From being subtle to mediocre, to downright unforgettable, if there’s one dish from Mangalorean cuisine that has taken different shapes from restaurant to restaurant, it’ll probably be the Chicken Ghee Roast. A fairly simple dish to cook up, this semi-curried dish is best eaten with neer dosa (paper thin rice crepes).
The rich aroma of roasted spices and ghee are what makes this dish absolutely delightful.
Any discerning ghee roast lover will know that you can’t order this dish from just about anywhere. People have their favourites too, and while some like it bright red and potent, plenty others prefer the mellow flavoured version. The Chicken Ghee Roast from Anupam’s Coast II Coast, MG Road, packs in quite a flavour. Available in half and full portions, it is often advisable to keep a bottle of water handy when eating this one, even though some people prefer beer.
In contrast, Kanua on Sarjapur Road chooses to take the subtler road; the ghee roast here is more home-style, and you won’t suffer an overdose of the ghee. It’s not too red either.
Karavalli, The Gateway Hotel on Residency Road, serves a slightly more polished version of the same dish. And it’s really good if you want to take your expat friends there for a ghee roast experience. The Kundapur masala does add a bit of that special touch too; the Chicken Ghee Roast is known to have originated from Kundapur.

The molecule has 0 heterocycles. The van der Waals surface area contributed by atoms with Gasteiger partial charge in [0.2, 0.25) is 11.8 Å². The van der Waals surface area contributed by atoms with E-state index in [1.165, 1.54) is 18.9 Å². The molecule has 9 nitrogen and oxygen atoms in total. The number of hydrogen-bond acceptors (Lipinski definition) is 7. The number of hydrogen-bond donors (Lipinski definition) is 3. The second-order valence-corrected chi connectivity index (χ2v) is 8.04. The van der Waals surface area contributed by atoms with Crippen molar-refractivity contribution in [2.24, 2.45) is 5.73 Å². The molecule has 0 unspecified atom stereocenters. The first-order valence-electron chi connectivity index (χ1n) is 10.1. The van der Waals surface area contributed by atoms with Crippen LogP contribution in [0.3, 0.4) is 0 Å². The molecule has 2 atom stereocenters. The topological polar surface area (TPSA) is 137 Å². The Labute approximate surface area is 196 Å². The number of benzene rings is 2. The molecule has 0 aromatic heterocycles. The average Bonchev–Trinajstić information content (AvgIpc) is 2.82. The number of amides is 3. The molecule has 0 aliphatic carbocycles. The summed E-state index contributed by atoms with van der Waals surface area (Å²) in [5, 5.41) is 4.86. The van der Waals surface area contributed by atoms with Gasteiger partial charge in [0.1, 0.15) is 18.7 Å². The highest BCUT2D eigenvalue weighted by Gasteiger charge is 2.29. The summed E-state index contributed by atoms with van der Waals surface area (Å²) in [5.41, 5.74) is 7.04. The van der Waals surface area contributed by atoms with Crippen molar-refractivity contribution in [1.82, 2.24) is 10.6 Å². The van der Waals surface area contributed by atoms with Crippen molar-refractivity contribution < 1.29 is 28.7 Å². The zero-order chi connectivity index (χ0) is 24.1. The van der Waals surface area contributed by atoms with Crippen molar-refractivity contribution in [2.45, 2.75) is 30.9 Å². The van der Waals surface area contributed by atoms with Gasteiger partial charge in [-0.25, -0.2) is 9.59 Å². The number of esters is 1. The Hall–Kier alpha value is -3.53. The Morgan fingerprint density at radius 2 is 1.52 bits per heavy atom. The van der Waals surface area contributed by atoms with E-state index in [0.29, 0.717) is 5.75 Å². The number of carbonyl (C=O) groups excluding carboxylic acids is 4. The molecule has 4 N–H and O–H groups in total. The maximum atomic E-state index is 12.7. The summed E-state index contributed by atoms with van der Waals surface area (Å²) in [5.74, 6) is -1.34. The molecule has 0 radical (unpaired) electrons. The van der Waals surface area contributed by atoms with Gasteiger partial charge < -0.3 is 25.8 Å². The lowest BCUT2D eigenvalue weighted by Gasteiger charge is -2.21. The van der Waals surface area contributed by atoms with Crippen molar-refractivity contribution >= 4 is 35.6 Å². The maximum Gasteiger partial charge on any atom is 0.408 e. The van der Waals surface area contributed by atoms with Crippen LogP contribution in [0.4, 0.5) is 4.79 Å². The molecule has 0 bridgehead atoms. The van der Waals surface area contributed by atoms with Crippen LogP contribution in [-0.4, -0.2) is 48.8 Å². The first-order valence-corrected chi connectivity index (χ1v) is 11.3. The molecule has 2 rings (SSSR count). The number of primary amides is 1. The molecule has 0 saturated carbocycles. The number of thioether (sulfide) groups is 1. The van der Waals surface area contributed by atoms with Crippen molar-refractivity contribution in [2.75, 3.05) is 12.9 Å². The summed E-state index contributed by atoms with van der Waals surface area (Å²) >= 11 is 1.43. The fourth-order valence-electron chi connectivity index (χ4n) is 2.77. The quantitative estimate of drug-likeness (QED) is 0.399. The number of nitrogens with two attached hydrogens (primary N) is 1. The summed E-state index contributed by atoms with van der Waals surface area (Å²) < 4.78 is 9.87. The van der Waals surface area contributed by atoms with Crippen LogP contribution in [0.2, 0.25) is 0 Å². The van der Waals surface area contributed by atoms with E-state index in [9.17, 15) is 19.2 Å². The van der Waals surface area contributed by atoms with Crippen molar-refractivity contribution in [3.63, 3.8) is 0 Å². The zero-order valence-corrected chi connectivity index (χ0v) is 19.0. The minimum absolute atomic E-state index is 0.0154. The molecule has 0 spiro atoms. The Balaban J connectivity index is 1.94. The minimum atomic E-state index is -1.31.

Mangalore Pearl is yet another place to find Chicken Ghee Roast, and in fact offers great value for money as well. Local, a watering hole at Kalyan Nagar, also serves up a decent ghee roast, but again, it’s fairly mild when it comes to the use of red chillies and ghee.
Sanadige at the Goldfinch Hotel is famous for its seafood. However, it does make a delectable ghee roast as well, where the chicken is incidentally marinated overnight and roasted in ghee the following day. Kudla, one of the older coastal restaurants in the city, at Richmond Circle, is yet another place to find this dish.
Apart from being a main course, Chicken Ghee Roast makes for excellent pub food, where it’s usually served with boneless meat. Watering holes such as Watson’s on Assaye Road, and Peco’s (across various locations) might not make the best versions, but they sure seem to be popular among pub crawlers.
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Priyadarshini is an independent journalist from Bengaluru whose life pretty much revolves around food, good music, literature, and cinema. She’s worked with different publications over the past 10 years, and has written about travel, theatre, films, books, music, food and lots of food! She’s travelled wherever her feet and budget would allow, discovering cultures through local palates and social behaviour, and in an ideal world would probably resort to using food and music to resolve any dispute.
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